Can You Use a Spotting Scope for Astronomy

Over recent years, more and more people choose to use spotting scope due to its portability. In fact, this device can provide the users clear images and is much cheaper than a traditional scope. In general, a spotting scope is a durable scope. It is often used for different purposes such as hunting, bird watching, and even disgiscoping. Furthermore, you can either use it with or without a tripod. This is very comfortable for me to observe the nature. Also, it is one of the reasons why I want to use spotting scope for astronomy.

Can I Use a Spotting Scope for Astronomy

A spotting scope can be specifically for observing airborne subjects or landbound during the day. However, it is not everything a spotting scope can do. In fact, the design of the glass is basically similar to a refractor telescope. Therefore, even when there is no real reason why, you can totally use a spotting scope for stargazing as well as basic astronomy.

Why Use It for Astronomy

Now, you already know that a spotting scope can be a good alternative to a telescope in many cases. To be honest, available high- quality spotting scope can provide you even a better result and more pleasure compared to a poor- telescope. That’s why I suggest you buy a good spotting scope instead of a very cheap telescope. Thus, you can use it for hunting, observing nature and of course, astronomy.

Here are the more specific reasons why you should use a spotting scope for astronomy:

Astrophotography

Obviously, a professional astro imager is better with a specialized astrograph. The manufacturer designed them to provide a flat field over the full size of the imaging sensor. On the contrary, an amateur astronomer who likes to photograph with his own visual telescope can be better with a spotting scope.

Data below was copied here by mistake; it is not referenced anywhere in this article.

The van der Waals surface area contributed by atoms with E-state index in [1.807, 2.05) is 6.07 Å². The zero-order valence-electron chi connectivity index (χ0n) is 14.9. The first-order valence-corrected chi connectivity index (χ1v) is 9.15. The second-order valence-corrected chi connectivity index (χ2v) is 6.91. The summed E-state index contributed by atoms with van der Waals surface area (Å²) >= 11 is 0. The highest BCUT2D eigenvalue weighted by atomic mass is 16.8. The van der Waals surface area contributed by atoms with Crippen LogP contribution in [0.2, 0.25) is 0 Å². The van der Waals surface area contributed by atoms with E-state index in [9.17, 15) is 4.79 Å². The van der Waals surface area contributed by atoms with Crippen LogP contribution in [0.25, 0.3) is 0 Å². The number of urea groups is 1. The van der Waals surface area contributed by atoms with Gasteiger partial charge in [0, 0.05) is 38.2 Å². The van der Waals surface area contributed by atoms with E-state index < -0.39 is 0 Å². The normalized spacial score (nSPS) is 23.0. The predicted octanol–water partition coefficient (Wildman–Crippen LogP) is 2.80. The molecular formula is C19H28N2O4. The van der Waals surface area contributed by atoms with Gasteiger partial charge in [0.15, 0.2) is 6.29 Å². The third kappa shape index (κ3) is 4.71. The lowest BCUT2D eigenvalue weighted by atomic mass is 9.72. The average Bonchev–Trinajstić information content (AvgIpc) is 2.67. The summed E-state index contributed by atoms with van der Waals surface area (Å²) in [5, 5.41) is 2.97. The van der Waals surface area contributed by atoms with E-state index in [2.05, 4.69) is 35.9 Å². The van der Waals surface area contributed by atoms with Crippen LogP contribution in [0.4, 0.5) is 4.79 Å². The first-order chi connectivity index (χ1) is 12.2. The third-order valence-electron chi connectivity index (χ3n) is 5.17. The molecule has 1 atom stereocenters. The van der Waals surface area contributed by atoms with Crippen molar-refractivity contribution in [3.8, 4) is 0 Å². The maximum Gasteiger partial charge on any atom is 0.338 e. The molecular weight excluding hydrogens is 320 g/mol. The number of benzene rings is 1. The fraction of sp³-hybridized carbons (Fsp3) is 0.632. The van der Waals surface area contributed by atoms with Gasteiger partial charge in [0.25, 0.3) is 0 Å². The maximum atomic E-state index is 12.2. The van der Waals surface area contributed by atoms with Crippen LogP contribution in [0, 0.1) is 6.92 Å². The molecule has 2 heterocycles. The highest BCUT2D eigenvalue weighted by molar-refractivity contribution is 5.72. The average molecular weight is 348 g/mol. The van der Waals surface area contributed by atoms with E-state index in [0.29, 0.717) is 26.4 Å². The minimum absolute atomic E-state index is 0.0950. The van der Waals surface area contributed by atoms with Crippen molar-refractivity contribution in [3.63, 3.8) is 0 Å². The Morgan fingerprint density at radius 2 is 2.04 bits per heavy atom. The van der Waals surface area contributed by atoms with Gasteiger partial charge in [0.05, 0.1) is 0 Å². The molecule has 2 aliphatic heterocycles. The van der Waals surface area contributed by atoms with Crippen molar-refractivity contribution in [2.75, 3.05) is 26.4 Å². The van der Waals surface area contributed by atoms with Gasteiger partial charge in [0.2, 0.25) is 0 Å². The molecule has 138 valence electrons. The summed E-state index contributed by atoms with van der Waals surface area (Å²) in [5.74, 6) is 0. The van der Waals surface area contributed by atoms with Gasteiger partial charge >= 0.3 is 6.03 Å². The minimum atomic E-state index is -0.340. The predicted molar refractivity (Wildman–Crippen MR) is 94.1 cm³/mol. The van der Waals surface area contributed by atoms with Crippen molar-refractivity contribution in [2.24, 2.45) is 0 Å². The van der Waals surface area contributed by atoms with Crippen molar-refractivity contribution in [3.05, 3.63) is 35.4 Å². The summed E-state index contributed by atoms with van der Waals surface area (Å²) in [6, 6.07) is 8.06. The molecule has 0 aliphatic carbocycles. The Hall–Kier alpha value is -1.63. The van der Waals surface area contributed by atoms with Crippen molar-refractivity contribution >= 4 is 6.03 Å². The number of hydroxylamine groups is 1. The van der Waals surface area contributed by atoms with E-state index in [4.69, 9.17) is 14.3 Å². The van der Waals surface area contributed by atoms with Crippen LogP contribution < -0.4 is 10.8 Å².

the light and short design of a spotting scope will definitely make minimal demands on a tracking mount

Image source: The Telescope Review

Hunters use spotting scopes widely for the purpose of digiscoping. Additionally, there is a wide selection of adapters to fit perfectly any camera to any scope. Furthermore, the light and short design of a spotting scope will definitely make minimal demands on a tracking mount.

Correct Image Erectors

It is obvious that a correct image view is essential. Because it can allow objects like a bird in a landscape, you can find more quickly with eyepieces with low magnification and wide field. In addition, it can also allow numbers as well as text. Thus, you can read more easily. When it comes to astronomical use, the benefits apply just the same. In details, finding an object from a visible reference point in the sky is much easier for you. The image is neither reversed nor inverted.

The rugged advantage

It is common for a spotting scope to have dust, water, and fog- proof housings. They are ruggedized to withstand shocks, bumps and scrapes for field use. The point is not every telescope’s user observes from the protection of an observatory.  In fact, most of them are likely to set up their own telescope on their backyard or lawn.

Specifically, if there is a wind, even a little wind, a delicate astronomical instrument is much more vulnerable and in danger by dust. Furthermore, other hostile environmental factors like humidity can completely damage your instrument if you unseal or protect improperly.

Remember that any use in field generally brings with it the risk of bumps, knocks and even drops. The ruggedized, waterproof, shock- resistant, dust- proof, and fog- proof spotting scope can make the field use easier.

Magnification